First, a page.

As you’re probably aware by now, the MDA’s recent ruling to implement a license for websites has sparked many discussions. From the conspiracy theorists who see the ruling as a sign of future mind control to the government loyalists who don’t see where the issue is with online media being more tightly regulated, debates have gotten fiercer and fiercer.
Interestingly, the MDA’s clarifications didn’t really appease tensions and the debate even intensified when Manpower Minister Tan Chuan-Jin went on TV to defend the policy instead of MDA Chief Koh Lin-Net.
The initial intent of this article was to go through the many opinions expressed in forums and article comments to show the various arguments people gave for being for or against the ruling. But as the number of passionate reactions has multiplied the animosity of certain discussions has also increased.
Instead, it seems more apt to try to gain a better understanding of what these discussions mean for the future of Singapore’s democracy as a whole.
This article by Calvin Cheng is quite interesting in this regard. The author tries to give a balanced outlook on the issue at hand, summarising the concerns and arguments of both sides and showing how both are somewhat overreacting, making this issue a bigger one that it needs to be and forgetting to see the potential opportunities it could generate.
Cheng also brings up a point that’s become fairly typical of this sort of Singapore-centric debate. The question of whether or not Singapore can afford to act like other first world nations: “in the West, the press is not the independent, morally-upright defender of democratic rights and truth that some would have us believe. Instead, most of the major newspapers and TV stations are owned by media barons whose objectives are to make profit”.
As a standalone statement, Cheng is absolutely correct. But in the context of a highly contested set of government restrictions, his logic is flawed.
By pointing out that things are not perfect and ideal elsewhere (“The West”, as if it was a solid and unified ideological and cultural block …), the author is implying that it’s not so bad that things aren’t perfect and ideal over here. This sort of moral relativism is dangerous because it not only puts “The West” at the top of a fictional hierarchy of values and achievements (“If the West can’t handle things perfectly, how are we expected to do any better?”), it also demeans all efforts to bring things closer to a perfect or ideal state (“If the West can’t handle things perfectly, should we even try?”).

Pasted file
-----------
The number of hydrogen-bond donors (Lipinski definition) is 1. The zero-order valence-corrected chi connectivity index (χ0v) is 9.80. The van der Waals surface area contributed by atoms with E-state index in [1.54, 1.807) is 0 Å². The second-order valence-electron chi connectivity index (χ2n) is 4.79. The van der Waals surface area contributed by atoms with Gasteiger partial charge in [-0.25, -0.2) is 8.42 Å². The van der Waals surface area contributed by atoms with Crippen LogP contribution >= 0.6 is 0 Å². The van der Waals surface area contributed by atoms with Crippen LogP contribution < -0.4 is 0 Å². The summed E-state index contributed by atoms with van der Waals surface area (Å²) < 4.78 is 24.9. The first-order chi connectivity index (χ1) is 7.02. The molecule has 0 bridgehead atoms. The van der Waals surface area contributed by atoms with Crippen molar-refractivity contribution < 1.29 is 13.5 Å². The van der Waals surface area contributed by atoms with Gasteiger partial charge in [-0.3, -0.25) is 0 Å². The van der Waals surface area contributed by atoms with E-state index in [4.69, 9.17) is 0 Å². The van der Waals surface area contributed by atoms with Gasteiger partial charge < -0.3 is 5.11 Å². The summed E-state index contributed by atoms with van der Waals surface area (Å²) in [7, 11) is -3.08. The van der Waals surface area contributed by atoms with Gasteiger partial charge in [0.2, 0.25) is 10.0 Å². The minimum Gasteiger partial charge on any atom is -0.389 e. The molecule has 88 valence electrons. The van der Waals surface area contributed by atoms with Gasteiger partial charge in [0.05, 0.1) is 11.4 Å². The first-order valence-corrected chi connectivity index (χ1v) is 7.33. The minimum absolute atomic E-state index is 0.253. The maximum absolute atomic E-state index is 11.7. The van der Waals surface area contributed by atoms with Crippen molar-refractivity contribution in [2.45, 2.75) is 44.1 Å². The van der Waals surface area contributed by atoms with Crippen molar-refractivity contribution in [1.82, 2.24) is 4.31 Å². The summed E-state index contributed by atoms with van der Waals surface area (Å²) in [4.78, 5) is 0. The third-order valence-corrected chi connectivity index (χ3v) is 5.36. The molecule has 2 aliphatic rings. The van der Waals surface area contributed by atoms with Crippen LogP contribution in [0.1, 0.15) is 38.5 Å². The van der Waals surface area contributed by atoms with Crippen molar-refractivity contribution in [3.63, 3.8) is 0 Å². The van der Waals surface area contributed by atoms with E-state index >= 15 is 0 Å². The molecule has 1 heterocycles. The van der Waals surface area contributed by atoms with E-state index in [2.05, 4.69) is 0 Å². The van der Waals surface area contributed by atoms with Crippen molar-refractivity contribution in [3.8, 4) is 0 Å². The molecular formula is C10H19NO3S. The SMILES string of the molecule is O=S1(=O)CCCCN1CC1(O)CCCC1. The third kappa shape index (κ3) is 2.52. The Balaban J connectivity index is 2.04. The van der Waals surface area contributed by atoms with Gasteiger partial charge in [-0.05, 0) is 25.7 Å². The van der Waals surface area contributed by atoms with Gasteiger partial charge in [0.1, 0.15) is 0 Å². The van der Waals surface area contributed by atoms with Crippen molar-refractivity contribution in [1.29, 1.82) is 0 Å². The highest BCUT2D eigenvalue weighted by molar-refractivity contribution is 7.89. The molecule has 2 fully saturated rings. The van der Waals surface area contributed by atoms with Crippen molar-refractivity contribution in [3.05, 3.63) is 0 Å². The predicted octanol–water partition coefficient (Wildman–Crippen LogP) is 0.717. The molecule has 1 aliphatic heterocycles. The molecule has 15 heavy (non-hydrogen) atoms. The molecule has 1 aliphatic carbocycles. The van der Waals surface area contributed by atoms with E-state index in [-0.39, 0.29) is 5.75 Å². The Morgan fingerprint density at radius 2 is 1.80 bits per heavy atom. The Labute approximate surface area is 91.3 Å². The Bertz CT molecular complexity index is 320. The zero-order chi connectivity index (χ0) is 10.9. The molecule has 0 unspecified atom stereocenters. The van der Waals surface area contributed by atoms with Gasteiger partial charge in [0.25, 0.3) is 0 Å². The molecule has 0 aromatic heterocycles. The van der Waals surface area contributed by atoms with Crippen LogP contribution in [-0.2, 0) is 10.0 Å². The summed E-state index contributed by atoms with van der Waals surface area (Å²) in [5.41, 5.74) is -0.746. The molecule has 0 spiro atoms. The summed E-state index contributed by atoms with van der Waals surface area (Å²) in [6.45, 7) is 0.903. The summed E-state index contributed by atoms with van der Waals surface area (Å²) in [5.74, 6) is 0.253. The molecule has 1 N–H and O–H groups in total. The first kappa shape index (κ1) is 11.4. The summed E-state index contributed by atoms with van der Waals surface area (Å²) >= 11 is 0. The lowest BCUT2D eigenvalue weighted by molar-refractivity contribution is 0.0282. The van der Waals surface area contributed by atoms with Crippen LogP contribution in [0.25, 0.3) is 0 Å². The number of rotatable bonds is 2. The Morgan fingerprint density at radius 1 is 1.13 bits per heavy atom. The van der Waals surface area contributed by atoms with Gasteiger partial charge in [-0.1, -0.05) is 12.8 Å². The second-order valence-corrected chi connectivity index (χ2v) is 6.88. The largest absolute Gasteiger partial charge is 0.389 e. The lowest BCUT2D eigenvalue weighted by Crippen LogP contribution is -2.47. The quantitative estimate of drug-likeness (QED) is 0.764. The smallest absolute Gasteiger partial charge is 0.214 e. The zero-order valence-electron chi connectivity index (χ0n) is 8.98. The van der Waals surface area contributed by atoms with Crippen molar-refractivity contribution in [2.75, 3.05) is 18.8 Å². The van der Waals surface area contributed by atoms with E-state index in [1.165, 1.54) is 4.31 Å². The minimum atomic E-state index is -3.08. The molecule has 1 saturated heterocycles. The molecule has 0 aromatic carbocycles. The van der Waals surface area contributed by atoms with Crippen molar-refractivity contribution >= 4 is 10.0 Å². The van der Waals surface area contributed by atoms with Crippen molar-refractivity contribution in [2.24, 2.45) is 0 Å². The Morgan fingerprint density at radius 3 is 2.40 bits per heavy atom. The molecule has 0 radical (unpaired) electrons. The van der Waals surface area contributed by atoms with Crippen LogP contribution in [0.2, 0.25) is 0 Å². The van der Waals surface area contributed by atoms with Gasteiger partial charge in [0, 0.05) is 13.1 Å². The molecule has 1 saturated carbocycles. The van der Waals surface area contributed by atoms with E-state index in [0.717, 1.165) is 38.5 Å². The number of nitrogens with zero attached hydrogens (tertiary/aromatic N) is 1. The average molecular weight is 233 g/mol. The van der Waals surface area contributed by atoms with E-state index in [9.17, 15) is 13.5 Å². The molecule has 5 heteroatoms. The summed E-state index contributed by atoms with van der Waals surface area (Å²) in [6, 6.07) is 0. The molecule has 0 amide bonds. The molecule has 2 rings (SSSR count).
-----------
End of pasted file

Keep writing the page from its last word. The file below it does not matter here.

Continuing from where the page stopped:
Additionally, by pointing out that private media corporations and private media barons have overtaken the global media industry, the author is implying that making a profit is incompatible with responsibility, accountability, and self-restraint (“I am here to make a profit, not to follow your regulations”). In reality, one can be a media baron and still be accountable for what one broadcasts, whether it’s on TV, radio, or the web. In any normally-functioning democracy, laws apply to everyone equally, and media barons, political personalities, or activist bloggers are not exempt.
This natural tendency to compare actions and ideals to what “the West” is doing or thinking is of course not specific to Cheng. Singaporeans policy-makers, activists, and politicians all turn, one way or another, to examples of better or worse situations to highlight what they want to highlight; “In Finland they have childcare centres in the workplace, why can’t we?”, “In France they tried to tax the rich, and look where it got them!”, “In the US many jobs have been lost to cheaper labour, we can’t let that happen here”, etc.
The tendency is also nothing new. Ever since its inception Singapore has been looking to what its neighbours, allies, opponents, and competitors have been up to in order to guide its policies. Many of the nation’s livelihoods depend on the actions of others – natural resource management of Indonesia, military capability of Malaysia, industrial development of China, trade regulations of Europe, financial markets of the US, etc.
The difference in this particular case is that media regulations, just like any other method of structuring or channelling speech, are a highly “personal” matter. Muslim countries have very strict policies on nudity and violence on TV. The French have very specific laws regarding the prioritisation of French-produced content. The US restricts some types of content to cable or late-night shows. China has some taboo topics and keywords that people know to stay away from. Anything these countries implement can’t be enforced here and vice-versa.
In other words, this is one area in which Singapore should only look to itself for answers instead of seeing what’s being done elsewhere for guidance. Much like the loosely-defined concept of “democracy”, media rules and regulations are unique and non-transferable.
That’s why it’s very important that we see the current discussions on the MDA ruling not as obstacles to change but as engines of democratic development.
This is our chance to shine and show that we are mature enough to go beyond our political differences to find what’s right for Singapore.